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Biochem Pharmacol. 1993 Jun 9;45(11):2189-94.

Kinetics of the inhibition of tumour growth in mice by eicosapentaenoic acid-reversal by linoleic acid.

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Pharmaceutical Sciences Institute, Aston University, Birmingham, U.K.


Oral administration of eicosapentaenoic acid (EPA) (2.0 g/kg) by gavage to female NMRI mice bearing the MAC16 colon adenocarcinoma and with weight loss, prevented further loss in body weight and produced a delay in the growth of the tumour. Cell production and loss were determined by the [125I]5-iodo-2'-deoxyuridine method during the stationary and growth phase of the tumour in animals treated with EPA. Tumour stasis appeared to arise from an increase in the rate of cell loss from 38 to 71% without a significant change in the potential doubling time. During the subsequent growth phase the cell loss factor was reduced to 52% and this was combined with a reduced potential doubling time from 32 to 26 hr. The antiproliferative, but not the anticachectic effect of EPA could be reversed by oral administration of pure linoleic acid (LA), (1.9 g/kg) which acted to increase tumour growth by reducing the cell loss factor to 45%. Despite this reversal, incorporation of EPA into tumour cell lipids was not significantly different in animals administered with either EPA alone or combined with LA. This suggests that the antiproliferative effect of EPA in this system may arise from an indirect effect through the blocking of the catabolic effect of the tumour on host adipose tissue, which normally supplies fatty acids essential for tumour growth. This suggests that LA may be required by some tumours to prevent cell loss and that the catabolism of adipose tissue, which accompanies cancer cachexia effectively supplies this fatty acid to the tumour.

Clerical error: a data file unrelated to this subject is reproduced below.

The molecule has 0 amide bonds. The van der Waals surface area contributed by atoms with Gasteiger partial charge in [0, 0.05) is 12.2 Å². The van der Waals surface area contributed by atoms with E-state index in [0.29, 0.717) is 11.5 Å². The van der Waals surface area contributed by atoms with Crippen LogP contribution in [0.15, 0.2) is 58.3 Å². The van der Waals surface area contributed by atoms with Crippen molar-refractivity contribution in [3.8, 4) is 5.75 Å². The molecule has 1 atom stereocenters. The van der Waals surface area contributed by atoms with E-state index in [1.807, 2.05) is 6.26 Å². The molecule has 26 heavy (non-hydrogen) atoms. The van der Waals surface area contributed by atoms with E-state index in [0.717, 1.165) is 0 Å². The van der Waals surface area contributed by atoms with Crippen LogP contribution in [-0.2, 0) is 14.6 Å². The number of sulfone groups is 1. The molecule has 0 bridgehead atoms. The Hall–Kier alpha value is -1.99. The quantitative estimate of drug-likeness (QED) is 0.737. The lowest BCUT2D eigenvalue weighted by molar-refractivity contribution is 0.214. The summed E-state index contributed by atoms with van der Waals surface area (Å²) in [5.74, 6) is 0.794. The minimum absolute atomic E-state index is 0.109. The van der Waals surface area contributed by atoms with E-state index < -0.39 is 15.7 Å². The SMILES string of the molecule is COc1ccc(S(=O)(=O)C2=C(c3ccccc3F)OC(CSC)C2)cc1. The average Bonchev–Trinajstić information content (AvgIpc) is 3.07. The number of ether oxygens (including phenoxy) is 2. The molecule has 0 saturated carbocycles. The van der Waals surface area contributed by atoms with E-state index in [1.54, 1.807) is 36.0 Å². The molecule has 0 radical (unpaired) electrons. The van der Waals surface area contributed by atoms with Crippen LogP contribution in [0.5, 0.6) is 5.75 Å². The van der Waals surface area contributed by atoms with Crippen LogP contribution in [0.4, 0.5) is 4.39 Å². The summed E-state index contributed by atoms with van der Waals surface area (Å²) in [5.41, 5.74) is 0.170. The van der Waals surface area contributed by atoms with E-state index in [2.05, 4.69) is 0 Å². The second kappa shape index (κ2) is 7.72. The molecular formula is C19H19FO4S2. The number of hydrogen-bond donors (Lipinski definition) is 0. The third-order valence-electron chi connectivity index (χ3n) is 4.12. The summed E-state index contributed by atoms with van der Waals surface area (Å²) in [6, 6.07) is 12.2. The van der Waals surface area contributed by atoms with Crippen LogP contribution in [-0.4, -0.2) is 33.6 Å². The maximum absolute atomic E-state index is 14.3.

[Indexed for MEDLINE]

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